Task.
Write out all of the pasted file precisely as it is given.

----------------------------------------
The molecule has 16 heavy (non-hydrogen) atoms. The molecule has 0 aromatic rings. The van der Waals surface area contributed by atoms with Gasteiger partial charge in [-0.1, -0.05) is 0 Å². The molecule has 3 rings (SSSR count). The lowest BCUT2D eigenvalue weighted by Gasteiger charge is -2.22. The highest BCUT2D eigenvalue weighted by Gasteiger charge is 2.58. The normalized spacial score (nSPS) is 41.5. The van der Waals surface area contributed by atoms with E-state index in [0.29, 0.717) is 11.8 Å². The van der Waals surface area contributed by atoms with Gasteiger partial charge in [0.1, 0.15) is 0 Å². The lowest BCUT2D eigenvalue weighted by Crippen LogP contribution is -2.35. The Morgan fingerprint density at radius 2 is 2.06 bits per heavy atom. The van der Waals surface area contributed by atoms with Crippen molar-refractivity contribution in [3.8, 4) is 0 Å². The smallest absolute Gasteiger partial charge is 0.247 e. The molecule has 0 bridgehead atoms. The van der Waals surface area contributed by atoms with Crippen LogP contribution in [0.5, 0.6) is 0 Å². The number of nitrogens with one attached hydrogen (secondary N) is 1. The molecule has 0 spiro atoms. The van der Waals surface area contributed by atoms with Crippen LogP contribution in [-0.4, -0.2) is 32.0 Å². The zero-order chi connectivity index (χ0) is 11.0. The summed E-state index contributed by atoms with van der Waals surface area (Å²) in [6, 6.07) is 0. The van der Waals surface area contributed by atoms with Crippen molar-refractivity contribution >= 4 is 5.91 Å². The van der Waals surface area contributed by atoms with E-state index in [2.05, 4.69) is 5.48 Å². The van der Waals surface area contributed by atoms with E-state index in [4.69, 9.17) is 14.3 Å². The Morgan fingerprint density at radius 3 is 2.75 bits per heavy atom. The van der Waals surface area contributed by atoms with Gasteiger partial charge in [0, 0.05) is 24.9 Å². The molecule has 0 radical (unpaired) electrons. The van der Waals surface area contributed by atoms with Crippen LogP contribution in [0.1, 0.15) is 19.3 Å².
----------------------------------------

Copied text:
The molecule has 16 heavy (non-hydrogen) atoms. The molecule has 0 aromatic rings. The van der Waals surface area contributed by atoms with Gasteiger partial charge in [-0.1, -0.05) is 0 Å². The molecule has 3 rings (SSSR count). The lowest BCUT2D eigenvalue weighted by Gasteiger charge is -2.22. The highest BCUT2D eigenvalue weighted by Gasteiger charge is 2.58. The normalized spacial score (nSPS) is 41.5. The van der Waals surface area contributed by atoms with E-state index in [0.29, 0.717) is 11.8 Å². The van der Waals surface area contributed by atoms with Gasteiger partial charge in [0.1, 0.15) is 0 Å². The lowest BCUT2D eigenvalue weighted by Crippen LogP contribution is -2.35. The Morgan fingerprint density at radius 2 is 2.06 bits per heavy atom. The van der Waals surface area contributed by atoms with Crippen molar-refractivity contribution in [3.8, 4) is 0 Å². The smallest absolute Gasteiger partial charge is 0.247 e. The molecule has 0 bridgehead atoms. The van der Waals surface area contributed by atoms with Crippen LogP contribution in [0.5, 0.6) is 0 Å². The number of nitrogens with one attached hydrogen (secondary N) is 1. The molecule has 0 spiro atoms. The van der Waals surface area contributed by atoms with Crippen LogP contribution in [-0.4, -0.2) is 32.0 Å². The zero-order chi connectivity index (χ0) is 11.0. The summed E-state index contributed by atoms with van der Waals surface area (Å²) in [6, 6.07) is 0. The van der Waals surface area contributed by atoms with Crippen molar-refractivity contribution >= 4 is 5.91 Å². The van der Waals surface area contributed by atoms with E-state index in [2.05, 4.69) is 5.48 Å². The van der Waals surface area contributed by atoms with E-state index in [4.69, 9.17) is 14.3 Å². The Morgan fingerprint density at radius 3 is 2.75 bits per heavy atom. The van der Waals surface area contributed by atoms with Gasteiger partial charge in [0, 0.05) is 24.9 Å². The molecule has 0 radical (unpaired) electrons. The van der Waals surface area contributed by atoms with Crippen LogP contribution in [0.1, 0.15) is 19.3 Å².